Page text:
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Movie Review: ‘The Journey’ Gets Lost in an Inappropriate Adventure

Religious leader Ian Paisley and Republican leader Martin McGuinness were once enemies in Ireland, but soon became the best of friends. The Journey suggests that they reached this level of understanding after being stuck in the same car on their lengthy road trip to the airport. It’s a fictionalized event that whips up the most absurd of scenes and dialogue to get these two to see eye to eye. I would laugh at such an idea, if only it weren’t treated as such a somber farce that aims to be more bio-pic than satire, featuring real footage of the civil war that both figures helped fuel at one point.

The Journey Movie Review MovieSpoon.com
Nothing like a car ride to solve an argument.

In real life, Paisley and McGuinness are known as the Chuckle Brothers, which would lead me to believe they found something more hilarious between them than one or two giggles by the end. Most of their time is spent in the car, casually arguing with one another on everything from religious laws to Samuel L. Jackson. It’s a little hard to believe McGuinness would bring up Snakes on a Plane when speaking with a religious leader. That seems like a conversation better suited for their future days of reconciliation.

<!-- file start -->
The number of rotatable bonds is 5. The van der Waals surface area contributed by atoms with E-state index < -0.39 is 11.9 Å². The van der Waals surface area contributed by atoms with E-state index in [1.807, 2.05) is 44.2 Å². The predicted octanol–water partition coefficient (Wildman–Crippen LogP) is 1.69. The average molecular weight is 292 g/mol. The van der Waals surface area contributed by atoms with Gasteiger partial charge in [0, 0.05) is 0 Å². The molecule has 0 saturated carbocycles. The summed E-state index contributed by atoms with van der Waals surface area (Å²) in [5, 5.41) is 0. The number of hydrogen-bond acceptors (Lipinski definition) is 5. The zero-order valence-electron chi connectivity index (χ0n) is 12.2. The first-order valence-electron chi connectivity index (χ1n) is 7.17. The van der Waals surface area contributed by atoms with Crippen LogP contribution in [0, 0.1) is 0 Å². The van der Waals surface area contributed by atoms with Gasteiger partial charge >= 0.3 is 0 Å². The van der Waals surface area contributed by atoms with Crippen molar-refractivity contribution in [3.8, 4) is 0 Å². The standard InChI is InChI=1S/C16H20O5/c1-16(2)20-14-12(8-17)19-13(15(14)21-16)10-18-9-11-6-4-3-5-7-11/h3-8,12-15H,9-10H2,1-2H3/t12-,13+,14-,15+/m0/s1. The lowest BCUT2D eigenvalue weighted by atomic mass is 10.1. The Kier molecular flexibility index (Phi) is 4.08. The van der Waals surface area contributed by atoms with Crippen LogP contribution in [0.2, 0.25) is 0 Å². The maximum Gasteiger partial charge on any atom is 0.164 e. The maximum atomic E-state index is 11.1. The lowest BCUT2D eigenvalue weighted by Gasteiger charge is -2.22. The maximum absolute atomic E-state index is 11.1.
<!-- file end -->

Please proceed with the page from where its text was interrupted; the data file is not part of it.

To be fair, very strong actors play the two roles. Colm Meaney plays McGuinness with a subtle amount of emotion and antagonism, while Timothy Spall practically melts into his role as the pudgy and grouchy Paisley. Both of them feel like characters built for an opposites-attract comedy, if only they had a better comedic premise than a road trip. I forgot to mention that this road trip to the airport was not just a matter of circumstance, but a secret operation ordered by the MI5 chief Harry Patterson (John Hurt) and Prime Minister Tony Blair (Toby Stephens), complete with a fake security driver chatting with them over his earpiece.

The Journey Movie Review MovieSpoon.com
Timothy Spall and Colm Meaney in ‘The Journey.’

Again, these characters are set up here to be more comedic for watching the potential Chuckle Brothers like a soap opera via hidden cameras. But when John Hurt continuously speaks into the ear of the driver in on the operation, babbling about the history of the country’s civil war and the importance that these two come together, it reeks of being both bad melodrama and an inappropriate biopic.

Stops are staged on the journey to give the movie something to do. A tire blows out and McGuinness and Paisley wander around the woods. They find a dying deer and discuss putting it out of its misery. They find a church and have a brief discussion of sermons and frailty. It’s a sharp contrast to the more comedic scenes in the car where McGuinness tries to pester Paisley, making games about guessing which movie Paisley last saw in 1973. Neither of these tones hit, despite both Meaney and Spall trying to put their all into these roles with a very poor script attached.


Read more for the rest of the movie review of The Journey:

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